Sportswomen are getting plenty of airtime right now, thanks to Wimbledon and the women’s FIFA World Cup.
This will, hopefully,
encourage more girls to stay in sport, because we have a problem.
According to the organisation UK Coaching, there is a distinct drop-off in girls taking part in sports, particularly at the age of 14, a trend that was first identified in 1957, so really times should have changed.
UK Coaching's Children, Schools & Safeguarding Lead David Turner writes: “To enjoy sport and remain active, and hopefully successful, I believe that girls (and boys for that matter) need to be confident physically and socially to participate in sport.”
According to organisation Fast and Female the third biggest reason girls drop out of sport is social stigma.
The Big Idea
Haircare brand Pantene has built a campaign that gets right to the heart of the problem and turns it around.
Girls should never feel that sports are best left to the boys, and this campaign focuses on the Malaysian insult “Wanita Besi” which means “Iron Lady” and is used as a way to make a girl feel that she is unfeminine if she is strong.
What They Did
Pantene launched a series of films with national Malaysian sports heroes, who had been bullied about their dreams when they were young.
They now claim the term “#WanitaBesi” as a symbol of female achievement, rather than as a negative symbol.
Wristbands that doubled as a hair tie, with WanitaBesi embroidered on it, were given out.
Sportswomen and other women in the public eye were seen wearing these bands, creating a new meaning to the term, so that Wanita Besi now stands for strong, confident and proud.
The Wanita Besi campaign was produced in collaboration with ad agency Grey Group Malaysia and directors Think Tank.
In celebration of International Women’s Day, customers who bought any Pantene hair product would get a golden ribbon that gave free access to Fitness First and Celebrity Fitness.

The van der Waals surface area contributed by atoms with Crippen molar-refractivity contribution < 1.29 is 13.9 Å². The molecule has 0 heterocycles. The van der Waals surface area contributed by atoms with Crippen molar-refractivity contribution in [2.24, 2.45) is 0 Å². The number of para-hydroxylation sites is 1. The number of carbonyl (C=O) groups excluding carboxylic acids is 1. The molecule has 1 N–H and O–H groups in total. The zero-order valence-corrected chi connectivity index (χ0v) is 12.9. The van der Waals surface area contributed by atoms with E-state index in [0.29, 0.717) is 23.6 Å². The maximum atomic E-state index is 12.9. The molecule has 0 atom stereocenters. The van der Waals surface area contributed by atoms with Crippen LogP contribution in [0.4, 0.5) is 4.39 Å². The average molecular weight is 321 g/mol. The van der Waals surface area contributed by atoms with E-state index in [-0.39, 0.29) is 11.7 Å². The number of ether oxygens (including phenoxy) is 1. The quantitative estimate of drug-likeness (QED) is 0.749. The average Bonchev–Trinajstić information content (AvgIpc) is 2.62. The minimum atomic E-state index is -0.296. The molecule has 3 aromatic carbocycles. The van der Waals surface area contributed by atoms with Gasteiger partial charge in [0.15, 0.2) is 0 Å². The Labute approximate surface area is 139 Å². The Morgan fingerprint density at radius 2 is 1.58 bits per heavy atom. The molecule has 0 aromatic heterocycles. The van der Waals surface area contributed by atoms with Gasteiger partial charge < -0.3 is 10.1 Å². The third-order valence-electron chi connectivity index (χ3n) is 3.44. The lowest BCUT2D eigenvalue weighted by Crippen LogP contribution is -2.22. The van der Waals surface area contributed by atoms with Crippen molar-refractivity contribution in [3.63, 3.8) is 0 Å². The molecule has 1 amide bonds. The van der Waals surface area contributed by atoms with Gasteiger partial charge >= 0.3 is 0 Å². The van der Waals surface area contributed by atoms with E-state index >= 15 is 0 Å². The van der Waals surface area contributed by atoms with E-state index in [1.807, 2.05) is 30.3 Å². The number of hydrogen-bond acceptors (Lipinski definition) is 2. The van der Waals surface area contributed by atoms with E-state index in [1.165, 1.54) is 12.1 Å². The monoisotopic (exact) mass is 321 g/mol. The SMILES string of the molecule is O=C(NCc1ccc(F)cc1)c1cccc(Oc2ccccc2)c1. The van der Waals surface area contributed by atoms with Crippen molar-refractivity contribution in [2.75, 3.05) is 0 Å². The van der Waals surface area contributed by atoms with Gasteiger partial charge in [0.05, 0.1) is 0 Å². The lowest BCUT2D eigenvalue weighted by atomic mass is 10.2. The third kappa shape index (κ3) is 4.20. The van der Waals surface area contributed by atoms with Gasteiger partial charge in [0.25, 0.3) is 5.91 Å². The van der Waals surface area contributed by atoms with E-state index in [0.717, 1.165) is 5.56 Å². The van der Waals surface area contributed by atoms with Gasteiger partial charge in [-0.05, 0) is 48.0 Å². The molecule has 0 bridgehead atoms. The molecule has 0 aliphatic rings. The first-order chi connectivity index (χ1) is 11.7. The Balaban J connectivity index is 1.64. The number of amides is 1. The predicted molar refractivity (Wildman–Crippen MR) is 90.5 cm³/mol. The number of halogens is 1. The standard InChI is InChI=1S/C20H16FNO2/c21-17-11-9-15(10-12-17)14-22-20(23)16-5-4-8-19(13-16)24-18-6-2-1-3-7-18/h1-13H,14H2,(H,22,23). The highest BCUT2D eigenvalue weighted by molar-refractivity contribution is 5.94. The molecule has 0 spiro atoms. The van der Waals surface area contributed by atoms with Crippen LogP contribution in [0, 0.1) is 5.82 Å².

I love the films.
They are not flashy, they just show real Malaysian sporting heroes speaking about their experience and being inspirational, as great athletes always are (pass me my running shoes!).
In this film gymnast Farah Ann speaks about the pain and hard work it took to get to the top, and how she was hurt by insults when she was young.
She describes how she turned her fears into strengths and never gave up.
That’s it, I am going to keep running! No matter how much people laugh at me! No matter how many 80-year-olds overtake me, sneering at me as they pass…
Okay, the idea of turning an insult into a term of encouragement is not new.
This brilliant film for female hygiene brand Always in 2014 does exactly the same thing turning the term ‘Like a Girl’ into a good thing rather than a rubbish thing.
One day I hope to turn the phrase “Run like a middle-aged mum” into a term of praise too! Although no one, let me assure you, is ever going to want to “run like a Daney”.
A heart-warming campaign that got results, how can you knock anything that takes away a bully’s weapon, a mean phrase, and turns it back on them?
And again, anything that stops girls obsessing about their weight and instead gets them to focus on being strong and fit is a good thing.
However, I am not sure about the tagline Stay Strong. Stay Beautiful. Stay in Sports.
Why “Stay Beautiful”? Would this line have been used to encourage boys?
I think it is outdated and a bit sexist to imply that beauty is important.
Fitness is important, health is important, achievement is important… what you look like should not be emphasised, women are under enough pressure in that department. Maybe the argument is that as the brand is a beauty product, it kinda makes sense.
But there is one UNFORGIVABLE line in this film. It is: “A girls confidence can drop”, there is no apostrophe! It should be girl’s.
I simply can’t let that go, so four stars not five.